It wasn’t until a few minutes after seeing Franz Ferdinand on Saturday Night Live this evening that I learned of Charles Rocket’s suicide.
Rocket, 56, had a number of TV and film credits to speak of, but he’s probably best known for having been fired by SNL after saying “fuck” on the air in 1981. I’ve always associated him with some of the show’s weakest moments (and if you’ve been watching since inception, that’s really saying something).
Anyhow, the purpose of this post isn’t to further disparage a dead guy, but rather to point out that very often, there’s far more to someone’s personal and artistic background than we’re aware of. Rocket is eulogized in this week’s Providence Journal, and if his SNL tenure and the odd cameo on “Moonlighting” are all you’re familiar with (as I was), you oughta check it out.
While ESPN is reporting that Bobby Valentine (above) has ruled himself out of consideration for the Los Angeles and Tampa Bay managerial openings, Valentine’s Chiba Lotte Marines have won the first game of the 2005 Japan Series under unusual circumstances. From the Yomiuri Times’ Jim Allen.
Chiba Lotte Marines pitcher Naoyuki Shimizu put the Hanshin Tigers in a fog, and a pea soup coming off Tokyo Bay put the Marines in the win column on Saturday in Game 1 of the Japan Series.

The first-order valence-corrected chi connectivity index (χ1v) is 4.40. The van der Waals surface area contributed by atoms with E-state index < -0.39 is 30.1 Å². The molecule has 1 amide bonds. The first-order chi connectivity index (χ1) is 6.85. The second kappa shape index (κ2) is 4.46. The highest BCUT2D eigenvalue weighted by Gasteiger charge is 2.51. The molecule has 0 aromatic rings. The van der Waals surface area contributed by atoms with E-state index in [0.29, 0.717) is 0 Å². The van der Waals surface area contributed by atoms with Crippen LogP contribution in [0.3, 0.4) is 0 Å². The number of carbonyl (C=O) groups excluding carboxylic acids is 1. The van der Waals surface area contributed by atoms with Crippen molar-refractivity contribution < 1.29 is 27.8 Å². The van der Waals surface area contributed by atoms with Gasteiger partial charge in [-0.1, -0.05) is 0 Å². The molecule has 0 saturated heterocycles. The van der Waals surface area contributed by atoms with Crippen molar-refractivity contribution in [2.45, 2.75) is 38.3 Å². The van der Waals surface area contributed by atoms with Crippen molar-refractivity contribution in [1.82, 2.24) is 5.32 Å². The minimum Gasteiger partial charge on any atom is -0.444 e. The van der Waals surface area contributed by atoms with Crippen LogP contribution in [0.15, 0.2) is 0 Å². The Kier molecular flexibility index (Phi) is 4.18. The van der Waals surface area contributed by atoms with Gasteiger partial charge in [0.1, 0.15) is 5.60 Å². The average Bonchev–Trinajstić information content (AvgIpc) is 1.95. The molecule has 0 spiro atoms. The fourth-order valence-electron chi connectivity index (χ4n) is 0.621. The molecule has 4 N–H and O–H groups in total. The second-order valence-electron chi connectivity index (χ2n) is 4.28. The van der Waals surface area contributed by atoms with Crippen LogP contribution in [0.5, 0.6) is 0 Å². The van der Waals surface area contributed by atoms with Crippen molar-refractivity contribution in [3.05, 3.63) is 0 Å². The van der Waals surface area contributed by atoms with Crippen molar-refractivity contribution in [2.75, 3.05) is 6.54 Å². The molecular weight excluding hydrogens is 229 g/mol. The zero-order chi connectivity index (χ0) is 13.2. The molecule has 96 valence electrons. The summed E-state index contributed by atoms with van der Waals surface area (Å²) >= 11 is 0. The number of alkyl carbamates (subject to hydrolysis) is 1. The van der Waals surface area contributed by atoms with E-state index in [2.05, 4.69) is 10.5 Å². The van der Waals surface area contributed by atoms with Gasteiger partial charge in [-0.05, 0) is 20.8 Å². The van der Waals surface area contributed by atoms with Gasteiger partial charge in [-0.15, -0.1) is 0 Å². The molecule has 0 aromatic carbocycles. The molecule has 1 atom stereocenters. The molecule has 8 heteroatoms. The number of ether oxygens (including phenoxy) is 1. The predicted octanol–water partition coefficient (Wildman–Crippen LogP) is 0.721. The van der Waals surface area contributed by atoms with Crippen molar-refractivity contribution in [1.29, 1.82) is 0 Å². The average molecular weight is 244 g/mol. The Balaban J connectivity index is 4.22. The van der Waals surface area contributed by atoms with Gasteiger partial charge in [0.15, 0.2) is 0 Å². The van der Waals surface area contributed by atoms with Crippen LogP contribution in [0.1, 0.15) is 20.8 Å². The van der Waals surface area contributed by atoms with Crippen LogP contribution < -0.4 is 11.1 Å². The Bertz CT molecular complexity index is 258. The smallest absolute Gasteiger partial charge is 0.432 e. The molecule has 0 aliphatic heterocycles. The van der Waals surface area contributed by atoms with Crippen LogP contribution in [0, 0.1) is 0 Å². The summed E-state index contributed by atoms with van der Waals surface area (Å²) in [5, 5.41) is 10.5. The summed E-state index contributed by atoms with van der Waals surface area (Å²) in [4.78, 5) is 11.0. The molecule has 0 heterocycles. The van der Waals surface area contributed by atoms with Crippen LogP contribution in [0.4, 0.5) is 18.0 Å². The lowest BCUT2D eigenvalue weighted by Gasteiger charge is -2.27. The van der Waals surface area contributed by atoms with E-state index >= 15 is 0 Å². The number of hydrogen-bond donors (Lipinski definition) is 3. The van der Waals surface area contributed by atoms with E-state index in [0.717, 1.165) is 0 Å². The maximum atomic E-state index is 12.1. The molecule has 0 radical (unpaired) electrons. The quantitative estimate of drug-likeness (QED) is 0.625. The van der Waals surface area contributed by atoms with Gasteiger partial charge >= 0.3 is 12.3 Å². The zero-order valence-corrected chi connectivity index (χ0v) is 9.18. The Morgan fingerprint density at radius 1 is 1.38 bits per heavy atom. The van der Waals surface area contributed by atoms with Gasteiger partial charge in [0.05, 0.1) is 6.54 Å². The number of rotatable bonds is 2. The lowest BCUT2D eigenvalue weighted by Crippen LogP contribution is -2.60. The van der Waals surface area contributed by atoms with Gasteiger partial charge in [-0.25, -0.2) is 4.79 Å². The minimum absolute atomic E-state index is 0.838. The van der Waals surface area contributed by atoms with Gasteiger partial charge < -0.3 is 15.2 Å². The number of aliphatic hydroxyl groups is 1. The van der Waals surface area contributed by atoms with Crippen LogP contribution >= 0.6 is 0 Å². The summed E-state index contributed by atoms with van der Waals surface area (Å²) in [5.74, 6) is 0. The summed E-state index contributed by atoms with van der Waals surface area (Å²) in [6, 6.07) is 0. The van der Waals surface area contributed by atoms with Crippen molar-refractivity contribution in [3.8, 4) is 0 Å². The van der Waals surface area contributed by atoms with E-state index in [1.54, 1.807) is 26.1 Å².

In the first game in Series history to be called because of fog, Shimizu went the distance as the Pacific League champs beat the Central League pennant winners 10-1 in seven innings at Chiba Marine Stadium.
“I have never seen a fog out,” Marines manager Bobby Valentine said. “I have seen snow outs and once in the minors we had a [game called because of a] sand storm.”
The Marines banged out four homers, including shots by Tomoya Satozaki and Benny Agbayani in the seventh inning, just before umpires cleared the field. After a 34-minute delay, the umpires called the game.
The weather came too late to save the Tigers from Shimizu and 22-year-old Marines star Toshiaki Imae, who had four hits including a first-inning homer and twice drove in runs that put his team in front.
Shimizu walked the first man he faced to start the game but escaped the first inning unscored upon. He allowed a run on five hits, while striking out six.